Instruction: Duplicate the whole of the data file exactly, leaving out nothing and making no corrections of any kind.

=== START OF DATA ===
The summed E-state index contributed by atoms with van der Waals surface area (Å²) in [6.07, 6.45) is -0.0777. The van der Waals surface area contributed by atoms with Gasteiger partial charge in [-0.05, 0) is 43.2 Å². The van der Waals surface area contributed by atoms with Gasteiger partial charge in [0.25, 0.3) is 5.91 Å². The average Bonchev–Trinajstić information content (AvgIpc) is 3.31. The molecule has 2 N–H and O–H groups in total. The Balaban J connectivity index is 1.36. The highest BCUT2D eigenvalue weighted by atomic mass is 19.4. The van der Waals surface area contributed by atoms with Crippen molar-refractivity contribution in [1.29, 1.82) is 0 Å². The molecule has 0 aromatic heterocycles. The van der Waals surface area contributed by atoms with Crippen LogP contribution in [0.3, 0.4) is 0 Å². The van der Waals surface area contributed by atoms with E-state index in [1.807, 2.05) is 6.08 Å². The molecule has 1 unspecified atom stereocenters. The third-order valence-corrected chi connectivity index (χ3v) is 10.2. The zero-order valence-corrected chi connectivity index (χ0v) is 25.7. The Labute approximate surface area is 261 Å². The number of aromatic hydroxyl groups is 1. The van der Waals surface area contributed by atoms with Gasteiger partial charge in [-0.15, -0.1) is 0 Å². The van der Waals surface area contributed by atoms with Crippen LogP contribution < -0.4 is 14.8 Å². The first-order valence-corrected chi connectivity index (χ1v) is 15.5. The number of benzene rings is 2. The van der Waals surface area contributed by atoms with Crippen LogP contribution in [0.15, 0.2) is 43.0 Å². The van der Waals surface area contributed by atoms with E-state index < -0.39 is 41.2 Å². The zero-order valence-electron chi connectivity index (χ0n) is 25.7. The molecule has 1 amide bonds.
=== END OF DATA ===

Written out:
The summed E-state index contributed by atoms with van der Waals surface area (Å²) in [6.07, 6.45) is -0.0777. The van der Waals surface area contributed by atoms with Gasteiger partial charge in [-0.05, 0) is 43.2 Å². The van der Waals surface area contributed by atoms with Gasteiger partial charge in [0.25, 0.3) is 5.91 Å². The average Bonchev–Trinajstić information content (AvgIpc) is 3.31. The molecule has 2 N–H and O–H groups in total. The Balaban J connectivity index is 1.36. The highest BCUT2D eigenvalue weighted by atomic mass is 19.4. The van der Waals surface area contributed by atoms with Crippen molar-refractivity contribution in [1.29, 1.82) is 0 Å². The molecule has 0 aromatic heterocycles. The van der Waals surface area contributed by atoms with Crippen LogP contribution in [0.3, 0.4) is 0 Å². The van der Waals surface area contributed by atoms with E-state index in [1.807, 2.05) is 6.08 Å². The molecule has 1 unspecified atom stereocenters. The third-order valence-corrected chi connectivity index (χ3v) is 10.2. The zero-order valence-corrected chi connectivity index (χ0v) is 25.7. The Labute approximate surface area is 261 Å². The number of aromatic hydroxyl groups is 1. The van der Waals surface area contributed by atoms with Gasteiger partial charge in [-0.15, -0.1) is 0 Å². The van der Waals surface area contributed by atoms with Crippen LogP contribution < -0.4 is 14.8 Å². The first-order valence-corrected chi connectivity index (χ1v) is 15.5. The number of benzene rings is 2. The van der Waals surface area contributed by atoms with Crippen LogP contribution in [0.15, 0.2) is 43.0 Å². The van der Waals surface area contributed by atoms with E-state index < -0.39 is 41.2 Å². The zero-order valence-electron chi connectivity index (χ0n) is 25.7. The molecule has 1 amide bonds.